The moment we set foot in Český Krumlov in winter, we knew we had made the right decision to brave the cold to visit.
This adorable South Bohemian town may be a bit Instagram famous these days, but by visiting Český Krumlov in the winter, we felt like we were getting to see the city at its very best.
By visiting in December, we had the chance to enjoy all the fairytale views it is known for (with the added bonus of some snow!) and virtually none of the crowds that are known to clog up the village’s most popular spots during the summer.
Considering a winter trip to Český Krumlov?
Here’s how to make the most of it.
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Why You Should Visit Český Krumlov in Winter
Avoid the crowds.
This really can’t be overstated–Český Krumlov in the summer may be an #overtourism nightmare, but Český Krumlov in winter is a deserted paradise.
We saw very few tourists for most of our trip in December, and those we did see mostly stopped by on day trips through the region.
Mornings and evenings we had virtually to ourselves!
Enjoy snowy winter wonderland vibes.
Sadly, it didn’t actually snow in Český Krumlov during our visit, but the hills surrounding the town were all coated with a delightful layer of snow–perhaps you’ll be luckier than we were and experience snowy rooftops, as well!
Two words: Christmas market.
When you’re traveling through Central Europe in December… odds are you’re never far from a Christmas market, and Český Krumlov’s Svornosti Square is home to an adorable one.
Czech food never tastes better than when it’s cold outside.
Hearty goulash, steaming dumplings, roasted meats, thick soups… Czech food is incredibly delicious, but it’s clearly designed for staying warm during freezing winters and not cooling off during sweltering summers!
… And cute cafes are never cozier.
Český Krumlov is home to some adorable coffee shops and cafes selling everything from cappuccinos to hot chocolate to candy, and they are an absolute delight in winter.
Not only are they usually warm and comfortable, making them the perfect place to regain the feeling in your fingers and toes after exploring outside, they have a tendency to smell like a magical combination of sugar and coffee.
The Best Things to Do in Český Krumlov in Winter
Visit the Český Krumlov Castle.
While the interior of the Český Krumlov Castle is closed during the winter, the exterior–including its courtyard–is beautiful and worth a visit (not surprising, of course–there are tons of stunning castles in the Czech Republic!).
Plus, since strolling through the grounds of the Český Krumlov Castle is how you access some of the best views of the city, it would be an incredible shame to miss it!
Climb to the top of Castle Tower.
Colorful, memorable, and six stories tall, Český Krumlov’s Castle Tower is part-Gothic, part-Renaissance, and all kinds of gorgeous.
The only downside of climbing the tower and admiring the incredible views Český Krumlov from the top?
The pretty tower itself (visible on the right in the below photo) won’t be in your photos!
Seriously, though–the castle is open year-round (with exceptions for bad weather, so don’t get your hopes up if the streets are icy during your visit) and is well worth a climb when visiting Český Krumlov in winter.
Check out the Museum FotoAtelier Seidel.
If you’re a photography buff, a visit to the Museum FotoAtelier Seidel is a must-see while visiting Český Krumlov in winter.
Decorated in an Art Nouveau style, this building was once the studio of local photographer Josef Seidel and is now a small, quirky museum.
Nothing is far apart in Český Krumlov, but this museum is set a few streets away from the most prominent tourist spots in the city, making it a great place to get a moment to yourself away from whatever day-tripping tour groups happen to be around.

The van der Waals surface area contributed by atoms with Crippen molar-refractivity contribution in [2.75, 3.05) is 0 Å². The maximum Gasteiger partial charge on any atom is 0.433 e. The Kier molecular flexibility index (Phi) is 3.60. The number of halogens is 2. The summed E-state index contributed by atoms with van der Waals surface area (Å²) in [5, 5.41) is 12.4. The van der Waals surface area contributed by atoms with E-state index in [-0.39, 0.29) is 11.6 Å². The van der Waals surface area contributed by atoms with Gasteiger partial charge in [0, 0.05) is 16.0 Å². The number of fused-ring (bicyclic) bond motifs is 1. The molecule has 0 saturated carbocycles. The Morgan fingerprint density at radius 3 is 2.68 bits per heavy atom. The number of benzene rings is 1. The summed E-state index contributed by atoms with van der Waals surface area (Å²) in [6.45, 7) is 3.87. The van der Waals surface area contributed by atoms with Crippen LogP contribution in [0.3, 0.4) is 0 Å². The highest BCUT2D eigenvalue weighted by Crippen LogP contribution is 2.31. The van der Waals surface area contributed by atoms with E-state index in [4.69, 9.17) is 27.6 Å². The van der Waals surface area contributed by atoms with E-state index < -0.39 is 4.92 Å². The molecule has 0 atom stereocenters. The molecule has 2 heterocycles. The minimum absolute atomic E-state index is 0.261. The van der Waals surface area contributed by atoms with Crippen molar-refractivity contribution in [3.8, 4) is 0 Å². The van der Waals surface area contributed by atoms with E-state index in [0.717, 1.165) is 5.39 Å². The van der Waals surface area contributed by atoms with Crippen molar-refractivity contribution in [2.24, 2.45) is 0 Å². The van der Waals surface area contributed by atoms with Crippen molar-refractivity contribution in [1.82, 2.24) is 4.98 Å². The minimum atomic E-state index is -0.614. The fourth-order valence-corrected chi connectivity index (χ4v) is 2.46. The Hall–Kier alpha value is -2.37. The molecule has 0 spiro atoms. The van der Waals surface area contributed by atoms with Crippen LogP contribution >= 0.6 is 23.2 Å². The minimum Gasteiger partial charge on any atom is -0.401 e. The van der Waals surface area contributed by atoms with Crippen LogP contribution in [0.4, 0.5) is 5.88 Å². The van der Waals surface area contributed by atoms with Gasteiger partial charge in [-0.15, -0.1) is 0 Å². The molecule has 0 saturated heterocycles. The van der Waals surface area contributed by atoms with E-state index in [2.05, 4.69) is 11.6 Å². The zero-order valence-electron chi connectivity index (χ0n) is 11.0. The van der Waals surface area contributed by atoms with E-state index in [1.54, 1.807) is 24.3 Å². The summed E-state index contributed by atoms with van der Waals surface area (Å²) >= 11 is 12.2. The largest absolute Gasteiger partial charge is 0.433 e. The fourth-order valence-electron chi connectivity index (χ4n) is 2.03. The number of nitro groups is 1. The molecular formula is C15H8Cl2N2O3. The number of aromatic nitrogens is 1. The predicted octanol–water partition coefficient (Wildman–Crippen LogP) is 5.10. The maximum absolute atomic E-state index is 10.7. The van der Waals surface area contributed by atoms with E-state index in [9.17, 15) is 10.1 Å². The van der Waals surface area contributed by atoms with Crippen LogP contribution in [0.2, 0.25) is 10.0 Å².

Step inside St. Vitus Church.
Built in the 15th century, Český Krumlov’s stunning St. Vitus Church is the second-most recognizable building in the village–after the castle, of course!
While the church is gorgeous to observe from a distance, where you can see it towering over the city, its beautiful interior that combines Gothic and Baroque styles–plus the chance to get out of the cold for minute–is a great reason to stop by for an up-close-and-personal visit as well.
Settle in for a hearty Czech meal (or several).
I mentioned this above, but it bears repeating: Czech food is practically designed for winter, and there’s no better way to warm up in Český Krumlov than with a steaming plate of meat and dumplings washed down with local beer (okay, the beer may not be for warming up, but you can’t come to Czechia and not drink the beer!).
We had a couple of tasty (and affordable) meals at Hospoda Na Louži, which came greatly recommended from our hotel.
We didn’t stay at the attached property, but we can vouch for its amazing location if you’re also looking for a place to stay!
We also hear great things about Krcma v Satlavske Ulici, but when we tried to visit, a tour group had just been seated and we were told the restaurant was full.
Moral of the story: if you want to eat at this popular spot, show up early!
Stroll through Svornosti Square.
In addition to being home to the Český Krumlov Christmas market in December, Svornosti Square is also a fascinating snapshot of Český Krumlov through the ages.
Here you can find beautiful, pastel-colored buildings that feature various architectural styles depending on when they were built, a memorial to 17th-century plague victims that is aptly named the Plague Column, and the town hall.
You’ll also see an ATM, souvenir shops, and a store selling trdelníks (aka chimney cakes), because a town square only stays relevant by evolving with the times, right?
Amazing Views of Český Krumlov
Clearly, one of the best things to do in Český Krumlov is simply to look at it–you’ll be hard-pressed to find a more picturesque village in the world!
Unfortunately, some of the most popular viewpoints in Český Krumlov are closed in winter–namely the Castle Gardens and Castle Cafe.
However, there’s still no shortage of spots to admire Český Krumlov from!
Here are a few of the best.
This luxury hotel is supposed to be a remarkable place to stay.